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According to a report in the Main Line Times, two landowners in Villanova, Pennsylvania, are fighting back after the Lower Merion School District voted to use eminent domain to seize their property for playing field space for a proposed middle school. The property owners, through their attorney, filed preliminary objections to the district’s plan to take their property at 1835 County Line Road.
The couple is accusing the district of abusing eminent domain by attempting to seize property when Villanova University had previously made an offer and attempting to displace them more quickly if they try to challenge its use of eminent domain.
This dispute started when the school district announced that it would use eminent domain to take the property in December 2018. When the district’s superintendent and real estate agent met with one of the property owners, the property owner allegedly showed the district’s agents a copy of an agreement for the sale of the property with Villanova University, which the property owner thought would remain confidential. Three days after the meeting, the Board of Directors met and voted to take the property through eminent domain.
The property owners allege that the reason for the swift condemnation of the property was that the law prohibits the district from using eminent domain to take property if any incorporated institution of learning, such as Villanova University, owns that property.
According to the landowner’s court filing, “LMSD abused its eminent domain authority by taking advantage of condemnee John Bennett’s confidential disclosure of his purchase agreement with Villanova that he disclosed in good faith. Condemnee John Bennett mistakenly believed LMSD was engaging in good faith negotiations.”
When many landowners first encounter eminent domain personally, they are shocked to find out exactly how it works. When you hear about it on the news, it’s easy to think that there’s more to it than the government simply coming in and telling you that it’s going to take your land and offer you some money.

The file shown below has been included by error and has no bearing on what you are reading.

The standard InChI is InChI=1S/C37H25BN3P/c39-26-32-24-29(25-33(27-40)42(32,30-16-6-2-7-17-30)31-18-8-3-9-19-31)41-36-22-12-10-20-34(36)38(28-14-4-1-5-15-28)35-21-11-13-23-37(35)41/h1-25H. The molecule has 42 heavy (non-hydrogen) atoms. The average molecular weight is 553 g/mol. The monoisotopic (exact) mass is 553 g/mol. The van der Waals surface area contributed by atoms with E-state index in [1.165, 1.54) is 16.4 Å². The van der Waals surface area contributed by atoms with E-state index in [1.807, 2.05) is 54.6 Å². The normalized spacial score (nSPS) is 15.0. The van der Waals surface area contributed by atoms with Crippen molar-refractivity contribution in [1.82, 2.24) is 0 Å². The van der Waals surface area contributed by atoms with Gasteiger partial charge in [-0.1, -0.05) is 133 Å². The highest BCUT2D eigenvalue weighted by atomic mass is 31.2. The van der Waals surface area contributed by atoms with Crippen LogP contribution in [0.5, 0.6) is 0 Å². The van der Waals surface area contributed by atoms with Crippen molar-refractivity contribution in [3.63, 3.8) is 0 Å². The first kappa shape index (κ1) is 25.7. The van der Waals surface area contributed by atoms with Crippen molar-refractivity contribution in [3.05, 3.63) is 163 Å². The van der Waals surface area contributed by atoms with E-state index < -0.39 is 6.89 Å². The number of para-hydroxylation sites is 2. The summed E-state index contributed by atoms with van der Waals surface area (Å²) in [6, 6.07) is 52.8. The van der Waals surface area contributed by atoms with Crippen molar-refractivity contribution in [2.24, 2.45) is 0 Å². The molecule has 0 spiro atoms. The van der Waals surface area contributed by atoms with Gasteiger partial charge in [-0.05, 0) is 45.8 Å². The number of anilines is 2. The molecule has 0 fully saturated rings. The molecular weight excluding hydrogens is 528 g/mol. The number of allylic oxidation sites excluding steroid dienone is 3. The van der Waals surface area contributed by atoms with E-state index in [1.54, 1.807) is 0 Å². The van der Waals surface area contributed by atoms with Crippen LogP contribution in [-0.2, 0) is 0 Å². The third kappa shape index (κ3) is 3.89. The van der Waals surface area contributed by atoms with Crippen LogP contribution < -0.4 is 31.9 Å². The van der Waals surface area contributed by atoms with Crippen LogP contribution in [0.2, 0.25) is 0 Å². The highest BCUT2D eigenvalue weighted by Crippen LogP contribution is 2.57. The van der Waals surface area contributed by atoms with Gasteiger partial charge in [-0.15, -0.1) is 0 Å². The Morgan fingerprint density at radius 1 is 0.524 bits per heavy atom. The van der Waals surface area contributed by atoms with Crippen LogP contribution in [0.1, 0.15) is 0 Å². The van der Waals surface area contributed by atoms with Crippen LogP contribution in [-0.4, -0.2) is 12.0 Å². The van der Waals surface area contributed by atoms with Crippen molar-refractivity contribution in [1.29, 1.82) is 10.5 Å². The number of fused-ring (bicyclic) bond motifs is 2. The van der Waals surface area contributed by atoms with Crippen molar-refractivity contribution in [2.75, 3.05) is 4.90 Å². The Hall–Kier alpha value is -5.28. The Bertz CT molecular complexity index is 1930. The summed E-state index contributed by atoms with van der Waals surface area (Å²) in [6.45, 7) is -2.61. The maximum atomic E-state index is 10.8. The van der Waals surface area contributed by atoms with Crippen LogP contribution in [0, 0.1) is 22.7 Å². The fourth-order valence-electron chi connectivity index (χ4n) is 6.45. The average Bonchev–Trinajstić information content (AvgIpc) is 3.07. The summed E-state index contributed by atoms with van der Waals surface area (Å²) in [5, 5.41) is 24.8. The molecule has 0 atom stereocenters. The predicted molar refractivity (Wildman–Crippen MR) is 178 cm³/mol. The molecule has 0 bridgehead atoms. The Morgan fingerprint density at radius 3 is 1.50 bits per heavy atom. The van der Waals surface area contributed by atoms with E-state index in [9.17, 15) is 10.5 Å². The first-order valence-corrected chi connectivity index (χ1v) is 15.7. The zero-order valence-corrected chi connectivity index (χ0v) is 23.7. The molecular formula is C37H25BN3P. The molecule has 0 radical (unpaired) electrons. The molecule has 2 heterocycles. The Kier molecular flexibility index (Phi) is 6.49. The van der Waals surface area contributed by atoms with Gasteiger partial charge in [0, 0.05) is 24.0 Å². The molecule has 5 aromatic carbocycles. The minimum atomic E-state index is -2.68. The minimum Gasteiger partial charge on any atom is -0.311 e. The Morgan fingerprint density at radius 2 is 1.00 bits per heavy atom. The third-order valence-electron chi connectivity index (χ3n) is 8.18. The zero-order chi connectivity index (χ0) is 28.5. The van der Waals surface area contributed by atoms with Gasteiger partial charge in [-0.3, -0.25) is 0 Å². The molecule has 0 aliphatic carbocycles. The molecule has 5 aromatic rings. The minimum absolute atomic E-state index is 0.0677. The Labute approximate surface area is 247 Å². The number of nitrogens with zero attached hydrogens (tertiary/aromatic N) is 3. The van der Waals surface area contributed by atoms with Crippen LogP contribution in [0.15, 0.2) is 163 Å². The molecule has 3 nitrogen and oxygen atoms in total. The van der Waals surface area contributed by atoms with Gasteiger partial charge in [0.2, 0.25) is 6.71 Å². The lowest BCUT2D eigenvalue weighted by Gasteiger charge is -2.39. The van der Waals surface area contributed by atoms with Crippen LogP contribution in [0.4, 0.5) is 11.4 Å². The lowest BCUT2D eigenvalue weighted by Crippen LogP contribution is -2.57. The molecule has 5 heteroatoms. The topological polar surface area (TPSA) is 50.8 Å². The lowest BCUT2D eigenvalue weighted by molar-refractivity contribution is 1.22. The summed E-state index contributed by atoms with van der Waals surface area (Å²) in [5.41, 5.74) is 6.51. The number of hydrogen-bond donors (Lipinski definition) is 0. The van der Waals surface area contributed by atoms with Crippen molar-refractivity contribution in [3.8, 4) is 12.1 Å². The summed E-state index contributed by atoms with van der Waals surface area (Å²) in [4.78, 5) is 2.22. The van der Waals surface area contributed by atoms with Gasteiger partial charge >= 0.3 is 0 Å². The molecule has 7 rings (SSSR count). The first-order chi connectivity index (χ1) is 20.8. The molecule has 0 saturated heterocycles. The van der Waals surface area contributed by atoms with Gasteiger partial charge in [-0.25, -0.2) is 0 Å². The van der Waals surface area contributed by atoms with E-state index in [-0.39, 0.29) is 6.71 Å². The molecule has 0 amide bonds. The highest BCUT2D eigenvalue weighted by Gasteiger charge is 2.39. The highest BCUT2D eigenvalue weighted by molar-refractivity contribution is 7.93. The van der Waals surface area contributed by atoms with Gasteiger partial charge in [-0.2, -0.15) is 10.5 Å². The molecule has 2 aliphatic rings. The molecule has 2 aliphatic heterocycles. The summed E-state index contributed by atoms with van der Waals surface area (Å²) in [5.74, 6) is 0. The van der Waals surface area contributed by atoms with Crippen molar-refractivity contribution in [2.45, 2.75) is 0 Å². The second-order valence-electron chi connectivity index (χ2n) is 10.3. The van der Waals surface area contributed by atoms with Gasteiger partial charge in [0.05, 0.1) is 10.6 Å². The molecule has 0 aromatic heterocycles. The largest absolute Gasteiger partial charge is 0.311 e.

The very idea of it seems to go against everything that we learn about private property and ownership growing up in the United States. To make sense of it, it’s instructive to delve into exactly how it works.
As a landowner whose property eminent domain could take, it’s completely understandable that you are concerned about how much it is going to cost to retain an attorney to represent you. You may even think that you could forgo retaining a lawyer and represent yourself in settlement negotiations. After all, you know how much your property is worth, right?
If you find yourself in this position, as many landowners do, remember two things: (1) it’s highly advisable to have an attorney represent you in any matter related to eminent domain, and (2) there is no way you can lose money when you retain the attorneys of Sever Storey.
How is this possible? We only charge our 33 percent fees on the amount of compensation that we are able to secure above your initial offer. If we do not increase the offer at all, you will owe us nothing for our services.
This contingency fee arrangement allows you and other clients to feel comfortable retaining an attorney to represent you, as there is no chance that you’ll incur legal fees without also seeing a benefit. It has the added incentive of reducing the risk of frivolous litigation, as attorneys are not going to take cases that lack merit. In other words, if we take your case, there’s a very good chance that we’re going to get you more compensation than the government has offered you already.
If you are facing an eminent domain action that may take your property, contact an experienced eminent domain attorney as soon as you can. At Sever Storey, we have more than 25 years of combined experience representing landowners and know how to get you the just compensation you deserve. We will review the facts of your case at no cost to you and you will never obtain less compensation by working with us than you would have representing yourself. To schedule your free case evaluation with an eminent domain lawyer, call our office today at (888) 318-3761 or send us an email through our online contact form.
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